2017 saw a lot of amazing animal discoveries, from new dinosaurs to modern birds. Killer whales lived up to their name in May when they allegedly killed three great white sharks, which people found dead off the coast of South Africa. Scientists suspect orcas had slain the animals to eat their livers because the organs are full of squalene, a compound that is sometimes difficult for orcas to get in their diet.
As cities around the world hold out in anticipation to welcome in the New Year, astronauts in the International Space Station (ISS) have a different plan. Exactly when New Year's Day begins on the ISS is difficult to define, as the spaceship isn’t confined to one specific time zone. In the 2 minute 14 second video, astronauts aboard the ISS told stories of their favorite past New Years Eve and New Year’s Day traditions on Earth, from watching the first sunrise of the New Year in Tokyo to dinner parties with friends and family in Colorado.
China's complete ban on ivory trade went into effect Sunday, officials said, a major step forward in Beijing's efforts to rein in what was once the world's largest market for illegal ivory. "From today... the buying and selling of elephant ivory and goods by any market, shop or vendor is against the law!" the forestry ministry said on its official account on Chinese social media platform Weibo. According to the Xinhua state news agency, a partial ban had already resulted in an 80 percent decline in seizures of ivory entering China.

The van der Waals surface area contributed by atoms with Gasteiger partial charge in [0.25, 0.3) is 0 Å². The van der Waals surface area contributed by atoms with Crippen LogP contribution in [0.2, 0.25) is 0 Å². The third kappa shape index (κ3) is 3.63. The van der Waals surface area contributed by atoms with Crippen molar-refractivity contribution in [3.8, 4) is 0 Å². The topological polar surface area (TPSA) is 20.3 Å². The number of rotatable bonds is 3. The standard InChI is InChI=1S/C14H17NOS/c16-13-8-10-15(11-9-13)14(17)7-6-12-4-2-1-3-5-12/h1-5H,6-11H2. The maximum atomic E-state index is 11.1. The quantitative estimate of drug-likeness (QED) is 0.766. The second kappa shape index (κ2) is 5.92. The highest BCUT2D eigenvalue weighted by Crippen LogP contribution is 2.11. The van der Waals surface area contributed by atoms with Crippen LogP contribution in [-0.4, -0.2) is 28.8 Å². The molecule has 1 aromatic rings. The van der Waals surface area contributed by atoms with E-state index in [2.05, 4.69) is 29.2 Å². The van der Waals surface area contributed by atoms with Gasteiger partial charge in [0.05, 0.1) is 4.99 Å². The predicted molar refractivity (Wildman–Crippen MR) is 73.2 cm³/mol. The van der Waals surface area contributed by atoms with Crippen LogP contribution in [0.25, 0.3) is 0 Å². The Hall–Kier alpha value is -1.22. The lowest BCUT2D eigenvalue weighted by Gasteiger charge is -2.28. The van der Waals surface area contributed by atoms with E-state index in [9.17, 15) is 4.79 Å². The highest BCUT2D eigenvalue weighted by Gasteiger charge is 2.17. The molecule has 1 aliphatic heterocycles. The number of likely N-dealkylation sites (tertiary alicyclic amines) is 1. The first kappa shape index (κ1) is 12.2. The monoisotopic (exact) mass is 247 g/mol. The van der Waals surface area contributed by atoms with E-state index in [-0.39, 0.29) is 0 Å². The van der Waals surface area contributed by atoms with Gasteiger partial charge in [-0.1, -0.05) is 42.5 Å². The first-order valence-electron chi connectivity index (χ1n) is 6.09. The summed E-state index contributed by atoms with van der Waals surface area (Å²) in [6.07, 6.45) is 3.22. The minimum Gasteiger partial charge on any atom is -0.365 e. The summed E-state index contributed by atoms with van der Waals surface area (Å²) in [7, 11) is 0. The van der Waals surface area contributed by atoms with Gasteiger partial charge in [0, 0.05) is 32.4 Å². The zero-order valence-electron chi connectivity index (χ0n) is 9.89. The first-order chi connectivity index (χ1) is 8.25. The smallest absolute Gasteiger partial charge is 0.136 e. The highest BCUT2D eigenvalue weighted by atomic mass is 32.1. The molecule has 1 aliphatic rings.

The “vast majority” of NHS doctors are “not up to speed” with modern genetic techniques that can transform patients’ survival chances, a Government adviser has warned. Professor Patrick Chinnery, a member of the Medical Research Council, said the pace of technical advance meant swathes of the workforce need extra training. Genomics, and in particular whole genome sequencing (WGS), promise a revolution in personalised medicine that can flag an individual’s risk of disease and identify treatments most likely to work. Health chiefs are embracing the science, with a largescale pilot currently running that will lead to a full-scale Genomics Medicine Service within the NHS. But Professor Chinnery, a mitochondrial specialist at Cambridge University, told The Telegraph that while current medical students are being adequately trained, doctors above the age of 30 need to “get up to date”. He said demonstrating a working knowledge of genomics could soon be a condition of the re-licensing process all doctors go through every five years. It means those unable to update their knowledge of what was previously a specialist discipline could face losing their licence to practise. “All doctors will need to be able to understand when to use genomic testing and how to interpret the results they get back from the lab in practice,” Professor Chinnery said. “In the short-term it’s the specialists who will use it but we will increasingly see patients knowledgeable about genomics going to their GPs with questions. “GPs will need to understand what is possible.” The Genomics Medical Service will use approximately eight “factories” across the country to analyse the entire genetic blueprints of NHS patients and compare them to medical records. The more people who donate their genomes, the more links scientists can identify between genes and gene variations, diseases and possible cures. The success of the project will rely on the genomic literacy of front-line staff. The more genomes donated, the more links scientists can find to specific diseases and cures Credit: Reuters However, the Royal College of General Practitioners (RCGP) suggested family doctors are under such pressure they may not have time for the extra training required. “We’ve got a job to do to bring the whole profession along with us,” said Professor Chinnery. “The principles of the science are already known, but it’s the breadth of its use which is the challenge. “It will be an interesting test to see whether the processes are there in the system to respond to such a dramatic change in healthcare.” Genomics is already playing a major role in guiding doctors towards the best treatments for various cancers, such as Herceptin for women with HER2 positive breast cancer. In addition, around 80 per cent of rare diseases, affecting approximately three million people, are genomic in origin. Earlier this year the Chief Medical Officer, Dame Sally Davies, said all cancer patients in Britain should undergo DNA gene sequencing to prevent the misery of misdiagnosis and ineffective treatment. A person’s entire genetic makeup can be studied from just a small sample of blood or saliva. There are currently 25 small laboratories in Britain running DNA testing for a handful of conditions at around £600 per whole genome sequence, but reports predict costs could be slashed dramatically it they were brought under a centralised system. Professor Helen Stokes-Lampard, Chair of the RCGP, said she welcomed the potential of genetic science, adding: “But in order to interpret this data so that we can use it in a meaningful way, GPs and our teams will need to be provided with access to robust reporting, high quality training and the time and resources to learn about these new developments and the time to effectively communicate genomic data with their patients. “They must also be given support around the substantial ethical, social and legal implications that come with handling such sensitive patient data. “It must also be remembered that GPs and our teams are currently under intense resource and workforce pressures, and this needs to be taken into account before any more duties – including suggestions of mandatory training – are imposed on our profession without sufficient resources and capacity to safely deliver them.” The General Medical Council, which regulates doctors, is currently consulting on the skill requirements graduates need to engage in genomics.